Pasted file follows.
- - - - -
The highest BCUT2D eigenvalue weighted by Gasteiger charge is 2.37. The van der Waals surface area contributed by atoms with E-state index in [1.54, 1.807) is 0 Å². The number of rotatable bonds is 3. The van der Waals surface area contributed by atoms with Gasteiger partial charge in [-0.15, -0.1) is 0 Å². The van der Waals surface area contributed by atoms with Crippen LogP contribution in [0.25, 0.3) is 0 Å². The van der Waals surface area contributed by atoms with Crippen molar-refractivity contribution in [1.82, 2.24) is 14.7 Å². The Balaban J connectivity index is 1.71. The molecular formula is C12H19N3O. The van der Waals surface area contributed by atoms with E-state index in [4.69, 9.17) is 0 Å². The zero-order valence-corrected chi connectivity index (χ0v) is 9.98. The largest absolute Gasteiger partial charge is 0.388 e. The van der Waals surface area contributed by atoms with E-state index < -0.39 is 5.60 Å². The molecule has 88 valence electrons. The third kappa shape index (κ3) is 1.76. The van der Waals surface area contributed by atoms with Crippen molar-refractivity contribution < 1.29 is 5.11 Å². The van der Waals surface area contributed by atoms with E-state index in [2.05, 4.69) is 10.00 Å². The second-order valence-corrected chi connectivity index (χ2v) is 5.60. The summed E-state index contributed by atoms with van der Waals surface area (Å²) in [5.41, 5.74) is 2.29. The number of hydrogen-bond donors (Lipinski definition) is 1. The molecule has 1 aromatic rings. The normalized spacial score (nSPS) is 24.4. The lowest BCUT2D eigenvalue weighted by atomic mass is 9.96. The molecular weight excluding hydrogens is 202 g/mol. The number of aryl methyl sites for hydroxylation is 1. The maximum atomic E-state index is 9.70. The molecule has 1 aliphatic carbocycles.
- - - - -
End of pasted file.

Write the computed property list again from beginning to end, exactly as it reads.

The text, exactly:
The highest BCUT2D eigenvalue weighted by Gasteiger charge is 2.37. The van der Waals surface area contributed by atoms with E-state index in [1.54, 1.807) is 0 Å². The number of rotatable bonds is 3. The van der Waals surface area contributed by atoms with Gasteiger partial charge in [-0.15, -0.1) is 0 Å². The van der Waals surface area contributed by atoms with Crippen LogP contribution in [0.25, 0.3) is 0 Å². The van der Waals surface area contributed by atoms with Crippen molar-refractivity contribution in [1.82, 2.24) is 14.7 Å². The Balaban J connectivity index is 1.71. The molecular formula is C12H19N3O. The van der Waals surface area contributed by atoms with E-state index in [4.69, 9.17) is 0 Å². The zero-order valence-corrected chi connectivity index (χ0v) is 9.98. The largest absolute Gasteiger partial charge is 0.388 e. The van der Waals surface area contributed by atoms with E-state index < -0.39 is 5.60 Å². The molecule has 88 valence electrons. The third kappa shape index (κ3) is 1.76. The van der Waals surface area contributed by atoms with Crippen molar-refractivity contribution < 1.29 is 5.11 Å². The van der Waals surface area contributed by atoms with E-state index in [2.05, 4.69) is 10.00 Å². The second-order valence-corrected chi connectivity index (χ2v) is 5.60. The summed E-state index contributed by atoms with van der Waals surface area (Å²) in [5.41, 5.74) is 2.29. The number of hydrogen-bond donors (Lipinski definition) is 1. The molecule has 1 aromatic rings. The normalized spacial score (nSPS) is 24.4. The lowest BCUT2D eigenvalue weighted by atomic mass is 9.96. The molecular weight excluding hydrogens is 202 g/mol. The number of aryl methyl sites for hydroxylation is 1. The maximum atomic E-state index is 9.70. The molecule has 1 aliphatic carbocycles.